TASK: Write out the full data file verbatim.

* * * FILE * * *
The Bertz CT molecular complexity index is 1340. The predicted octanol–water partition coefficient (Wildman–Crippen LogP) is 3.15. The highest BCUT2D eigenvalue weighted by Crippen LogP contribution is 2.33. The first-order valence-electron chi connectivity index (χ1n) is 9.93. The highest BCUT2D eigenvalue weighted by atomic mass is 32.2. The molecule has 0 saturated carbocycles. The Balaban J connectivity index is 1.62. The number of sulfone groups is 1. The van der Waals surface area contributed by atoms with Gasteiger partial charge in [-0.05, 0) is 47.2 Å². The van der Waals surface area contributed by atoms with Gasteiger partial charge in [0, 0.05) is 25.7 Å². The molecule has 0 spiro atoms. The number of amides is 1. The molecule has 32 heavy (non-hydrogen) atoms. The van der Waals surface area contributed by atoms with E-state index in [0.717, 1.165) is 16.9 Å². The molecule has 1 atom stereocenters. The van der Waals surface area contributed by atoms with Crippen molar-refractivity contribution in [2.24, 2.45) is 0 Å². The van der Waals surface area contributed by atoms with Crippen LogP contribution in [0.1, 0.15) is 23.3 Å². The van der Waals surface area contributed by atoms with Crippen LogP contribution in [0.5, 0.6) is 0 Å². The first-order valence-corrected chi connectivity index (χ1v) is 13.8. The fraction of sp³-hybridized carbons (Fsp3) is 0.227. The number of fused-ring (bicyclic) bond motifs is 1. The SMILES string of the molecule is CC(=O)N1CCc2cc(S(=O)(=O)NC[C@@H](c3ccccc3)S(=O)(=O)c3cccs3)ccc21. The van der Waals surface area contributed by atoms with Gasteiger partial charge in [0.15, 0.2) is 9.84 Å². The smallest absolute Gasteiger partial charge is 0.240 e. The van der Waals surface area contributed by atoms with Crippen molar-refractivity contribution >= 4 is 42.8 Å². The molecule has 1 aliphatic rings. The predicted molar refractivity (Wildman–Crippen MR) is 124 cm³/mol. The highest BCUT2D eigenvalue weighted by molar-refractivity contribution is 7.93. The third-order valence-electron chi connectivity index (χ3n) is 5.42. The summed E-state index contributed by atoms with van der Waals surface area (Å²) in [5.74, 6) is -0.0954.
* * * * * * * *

The Bertz CT molecular complexity index is 1340. The predicted octanol–water partition coefficient (Wildman–Crippen LogP) is 3.15. The highest BCUT2D eigenvalue weighted by Crippen LogP contribution is 2.33. The first-order valence-electron chi connectivity index (χ1n) is 9.93. The highest BCUT2D eigenvalue weighted by atomic mass is 32.2. The molecule has 0 saturated carbocycles. The Balaban J connectivity index is 1.62. The number of sulfone groups is 1. The van der Waals surface area contributed by atoms with Gasteiger partial charge in [-0.05, 0) is 47.2 Å². The van der Waals surface area contributed by atoms with Gasteiger partial charge in [0, 0.05) is 25.7 Å². The molecule has 0 spiro atoms. The number of amides is 1. The molecule has 32 heavy (non-hydrogen) atoms. The van der Waals surface area contributed by atoms with E-state index in [0.717, 1.165) is 16.9 Å². The molecule has 1 atom stereocenters. The van der Waals surface area contributed by atoms with Crippen molar-refractivity contribution in [2.24, 2.45) is 0 Å². The van der Waals surface area contributed by atoms with Crippen LogP contribution in [0.1, 0.15) is 23.3 Å². The van der Waals surface area contributed by atoms with Crippen LogP contribution in [0.5, 0.6) is 0 Å². The first-order valence-corrected chi connectivity index (χ1v) is 13.8. The fraction of sp³-hybridized carbons (Fsp3) is 0.227. The number of fused-ring (bicyclic) bond motifs is 1. The SMILES string of the molecule is CC(=O)N1CCc2cc(S(=O)(=O)NC[C@@H](c3ccccc3)S(=O)(=O)c3cccs3)ccc21. The van der Waals surface area contributed by atoms with Gasteiger partial charge in [0.15, 0.2) is 9.84 Å². The smallest absolute Gasteiger partial charge is 0.240 e. The van der Waals surface area contributed by atoms with Crippen molar-refractivity contribution >= 4 is 42.8 Å². The molecule has 1 aliphatic rings. The predicted molar refractivity (Wildman–Crippen MR) is 124 cm³/mol. The highest BCUT2D eigenvalue weighted by molar-refractivity contribution is 7.93. The third-order valence-electron chi connectivity index (χ3n) is 5.42. The summed E-state index contributed by atoms with van der Waals surface area (Å²) in [5.74, 6) is -0.0954.